Marijuana enthusiasts lobbying to shoot down a proposal in Methuen to boost penalties for possession of the drug to $400 recently earned a surprising partial victory: The City Council did vote to hike the fines, but only to $200.
The run-up to the preliminary vote this month showed how vexing the issue can be, as many area officials vacillate on whether to live with a new state law decriminalizing possession of small amounts of marijuana or toughen it.
"I'm sort of right on the fence," said Methuen City Council President Deborah R. Quinn in an interview after the vote. "I agree with decriminalization. But I'm not so sure a large penalty is going to do anything different than what the law already says. Also, I'm not so sure how the police are going to enforce it."
Meanwhile, a statewide police professional agency has filed legislation to address some of the complaints lodged against the new law, according to A. Wayne Sampson, executive director of Massachusetts Chiefs of Police Association Inc.
Methuen rushed into the breach to stiffen penalties, after the new state law went into effect Jan. 2. In many other area communities, including Andover, Chelmsford, Lowell, North Andover, Tewksbury, and Tyngsborough, officials said they are discussing the possibility, but have yet to move on it. The mood of officials in still other communities, such as Groton, Pepperell, and Westford, appears to be decidedly "never mind."
The new state law, which makes it a civil instead of a criminal offense to possess an ounce of marijuana or less and allows police to levy a fine of $100 for infractions, has drawn criticism from the state attorney general, district attorneys, and police associations. Some have recommended following a provision in the law, passed by about 65 percent of the voters, that permits communities to use local ordinances or bylaws to stiffen the penalty.
That is the goal of Lowell Mayor Edward C. Caulfield, who calls the new law "ridiculous." Caulfield ranks among those who believe the law, passed by voters in November as ballot Question 2, will encourage use of marijuana and possibly a variety of illicit narcotics.
"The voters should have left [the law] alone," Caulfield said.
Caulfield predicted that the Lowell City Council will overwhelmingly pass a new ordinance once a proposal is offered. Caulfield said he believes councilors will not be deterred by political pressure because of the belief that marijuana can cause harm.
"Drugs are the ruination of the country," Caulfield said. "Drugs ruin not only teenagers, but also entire families."
Like many doubters, Andover Police Lieutenant Commander James Hashem said he believes the new law "sends the wrong message." Still, Hashem said while there has been talk of change in his town, nothing has come of it yet. The same is true in Tewksbury, where Town Manager David G. Cressman said police there are working on a new ordinance.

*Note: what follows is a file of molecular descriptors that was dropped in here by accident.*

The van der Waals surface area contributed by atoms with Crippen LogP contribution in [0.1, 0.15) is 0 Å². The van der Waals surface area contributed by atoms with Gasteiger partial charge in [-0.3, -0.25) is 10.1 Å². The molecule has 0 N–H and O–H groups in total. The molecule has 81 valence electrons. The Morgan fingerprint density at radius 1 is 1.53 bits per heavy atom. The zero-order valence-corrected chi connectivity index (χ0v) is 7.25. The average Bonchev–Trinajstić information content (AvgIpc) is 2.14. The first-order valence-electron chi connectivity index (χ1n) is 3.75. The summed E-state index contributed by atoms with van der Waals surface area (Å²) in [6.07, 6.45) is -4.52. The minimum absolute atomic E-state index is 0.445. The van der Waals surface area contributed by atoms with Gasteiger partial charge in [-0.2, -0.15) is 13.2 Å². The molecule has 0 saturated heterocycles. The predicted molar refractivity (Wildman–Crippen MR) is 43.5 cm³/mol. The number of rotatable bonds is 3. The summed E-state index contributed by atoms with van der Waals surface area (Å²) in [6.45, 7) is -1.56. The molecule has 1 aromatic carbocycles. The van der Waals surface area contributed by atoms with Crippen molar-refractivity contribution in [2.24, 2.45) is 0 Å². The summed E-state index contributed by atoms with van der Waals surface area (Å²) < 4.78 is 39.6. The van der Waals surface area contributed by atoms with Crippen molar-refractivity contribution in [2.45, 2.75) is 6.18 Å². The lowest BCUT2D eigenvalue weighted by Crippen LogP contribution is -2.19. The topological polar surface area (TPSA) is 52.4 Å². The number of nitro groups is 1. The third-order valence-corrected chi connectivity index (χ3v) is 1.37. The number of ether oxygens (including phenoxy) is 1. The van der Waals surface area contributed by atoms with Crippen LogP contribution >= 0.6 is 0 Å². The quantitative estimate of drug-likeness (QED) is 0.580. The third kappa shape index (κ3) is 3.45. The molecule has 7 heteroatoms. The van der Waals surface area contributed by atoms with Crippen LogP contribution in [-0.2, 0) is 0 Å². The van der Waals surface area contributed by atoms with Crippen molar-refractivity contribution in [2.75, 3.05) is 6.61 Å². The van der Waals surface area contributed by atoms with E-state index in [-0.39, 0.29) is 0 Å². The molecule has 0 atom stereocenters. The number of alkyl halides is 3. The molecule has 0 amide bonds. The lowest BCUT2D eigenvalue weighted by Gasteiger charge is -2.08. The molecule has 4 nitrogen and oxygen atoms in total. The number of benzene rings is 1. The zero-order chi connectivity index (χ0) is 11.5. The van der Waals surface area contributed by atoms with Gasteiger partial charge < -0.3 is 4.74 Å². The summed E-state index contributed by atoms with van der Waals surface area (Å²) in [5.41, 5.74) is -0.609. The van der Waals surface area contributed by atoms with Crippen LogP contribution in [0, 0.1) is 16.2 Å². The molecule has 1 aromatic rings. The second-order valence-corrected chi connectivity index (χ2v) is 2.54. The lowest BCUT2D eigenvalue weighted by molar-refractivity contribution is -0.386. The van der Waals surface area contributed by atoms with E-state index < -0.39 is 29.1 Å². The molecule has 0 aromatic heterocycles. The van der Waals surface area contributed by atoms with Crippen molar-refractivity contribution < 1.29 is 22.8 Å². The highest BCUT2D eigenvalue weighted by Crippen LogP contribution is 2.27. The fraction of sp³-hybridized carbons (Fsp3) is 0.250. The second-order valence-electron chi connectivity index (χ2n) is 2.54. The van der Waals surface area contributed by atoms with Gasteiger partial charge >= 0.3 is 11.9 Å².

Tyngsborough Police Chief William Mulligan said, while not happy with the law, he is waiting on state professional associations for recommendations as to what to do next.
Sampson said his association is trying to overturn one aspect of the law that disturbs many police: the lack of authority by police to demand identification from those caught with pot.
Chelmsford Police Chief James F. Murphy said that possession of small amounts of marijuana does not appear to be a pressing crime in Chelmsford, with only 27 people charged with it last year. "I guess that's a concern, but it's not like it's 250 or 300 people," he said.
Murphy said before making any moves, he is watching what happens elsewhere. He pointed out that if one community has a stiffer penalty than its neighbor, marijuana smokers might just slip over the border to have a toke.
Westford selectmen chairman Robert Jefferies said a patchwork of different marijuana laws across the state could prove challenging. "I think it's going to cause more legal problems than it will solve," he said.
Now that the issue has been raised in Methuen, however, officials must respond.
Mayor William M. Manzi III was the first to sound the alarm. Earlier this month, on his blog, billmanzi.com, Manzi suggested an ordinance to raise the penalty to $400 for people caught with small amounts of marijuana in city playgrounds, parks, and other common areas.
But, at the urging of marijuana proponents who attended the recent City Council meeting, Manzi amended his proposal to $200, and the council approved. At its next meeting, on Monday, the council may take its final vote on the measure.
Or maybe not.
While voting yes for the amended penalty the first time, council president Quinn said she is now up in the air. "On the one hand, you don't want a bunch of kids or adults smoking pot in parks and lakes and recreational spots, if you're standing there with your family," she said. "On the other hand, I don't want to see a kid 15 years old that has a joint be arrested and have it be a felony and [have his record] follow him for life. I really don't know what I'm going to do."
Connie Paige can be reached at email@example.com.